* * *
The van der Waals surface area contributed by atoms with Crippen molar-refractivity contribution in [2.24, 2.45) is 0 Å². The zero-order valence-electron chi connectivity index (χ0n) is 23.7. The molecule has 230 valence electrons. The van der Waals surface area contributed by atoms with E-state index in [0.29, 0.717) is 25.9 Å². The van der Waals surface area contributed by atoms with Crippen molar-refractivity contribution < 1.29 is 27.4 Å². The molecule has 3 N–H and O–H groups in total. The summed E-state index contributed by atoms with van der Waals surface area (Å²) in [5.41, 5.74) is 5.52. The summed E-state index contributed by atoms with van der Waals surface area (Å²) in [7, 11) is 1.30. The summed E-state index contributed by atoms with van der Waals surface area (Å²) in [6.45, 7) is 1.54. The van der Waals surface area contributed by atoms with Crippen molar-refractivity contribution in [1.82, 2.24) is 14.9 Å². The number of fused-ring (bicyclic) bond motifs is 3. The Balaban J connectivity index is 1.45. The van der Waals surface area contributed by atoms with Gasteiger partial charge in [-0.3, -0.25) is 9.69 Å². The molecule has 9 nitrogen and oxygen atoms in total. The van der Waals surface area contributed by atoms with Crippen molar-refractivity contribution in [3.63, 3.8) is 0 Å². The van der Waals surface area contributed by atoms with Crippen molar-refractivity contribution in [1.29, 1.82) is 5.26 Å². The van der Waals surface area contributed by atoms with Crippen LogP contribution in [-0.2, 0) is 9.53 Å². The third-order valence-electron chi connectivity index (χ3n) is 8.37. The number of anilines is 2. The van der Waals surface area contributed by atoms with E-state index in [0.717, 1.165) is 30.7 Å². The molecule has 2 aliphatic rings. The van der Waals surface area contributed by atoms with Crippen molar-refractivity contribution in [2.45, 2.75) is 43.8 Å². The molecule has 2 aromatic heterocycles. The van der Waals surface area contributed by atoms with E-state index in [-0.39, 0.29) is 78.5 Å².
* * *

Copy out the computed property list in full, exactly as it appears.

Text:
The van der Waals surface area contributed by atoms with Crippen molar-refractivity contribution in [2.24, 2.45) is 0 Å². The zero-order valence-electron chi connectivity index (χ0n) is 23.7. The molecule has 230 valence electrons. The van der Waals surface area contributed by atoms with E-state index in [0.29, 0.717) is 25.9 Å². The van der Waals surface area contributed by atoms with Crippen molar-refractivity contribution < 1.29 is 27.4 Å². The molecule has 3 N–H and O–H groups in total. The summed E-state index contributed by atoms with van der Waals surface area (Å²) in [5.41, 5.74) is 5.52. The summed E-state index contributed by atoms with van der Waals surface area (Å²) in [7, 11) is 1.30. The summed E-state index contributed by atoms with van der Waals surface area (Å²) in [6.45, 7) is 1.54. The van der Waals surface area contributed by atoms with Crippen molar-refractivity contribution in [1.82, 2.24) is 14.9 Å². The number of fused-ring (bicyclic) bond motifs is 3. The Balaban J connectivity index is 1.45. The van der Waals surface area contributed by atoms with Gasteiger partial charge in [-0.3, -0.25) is 9.69 Å². The molecule has 9 nitrogen and oxygen atoms in total. The van der Waals surface area contributed by atoms with Crippen molar-refractivity contribution in [3.63, 3.8) is 0 Å². The van der Waals surface area contributed by atoms with Crippen molar-refractivity contribution in [1.29, 1.82) is 5.26 Å². The van der Waals surface area contributed by atoms with Crippen LogP contribution in [-0.2, 0) is 9.53 Å². The third-order valence-electron chi connectivity index (χ3n) is 8.37. The number of anilines is 2. The van der Waals surface area contributed by atoms with E-state index in [0.717, 1.165) is 30.7 Å². The molecule has 2 aliphatic rings. The van der Waals surface area contributed by atoms with Crippen molar-refractivity contribution in [2.45, 2.75) is 43.8 Å². The molecule has 2 aromatic heterocycles. The van der Waals surface area contributed by atoms with E-state index in [-0.39, 0.29) is 78.5 Å².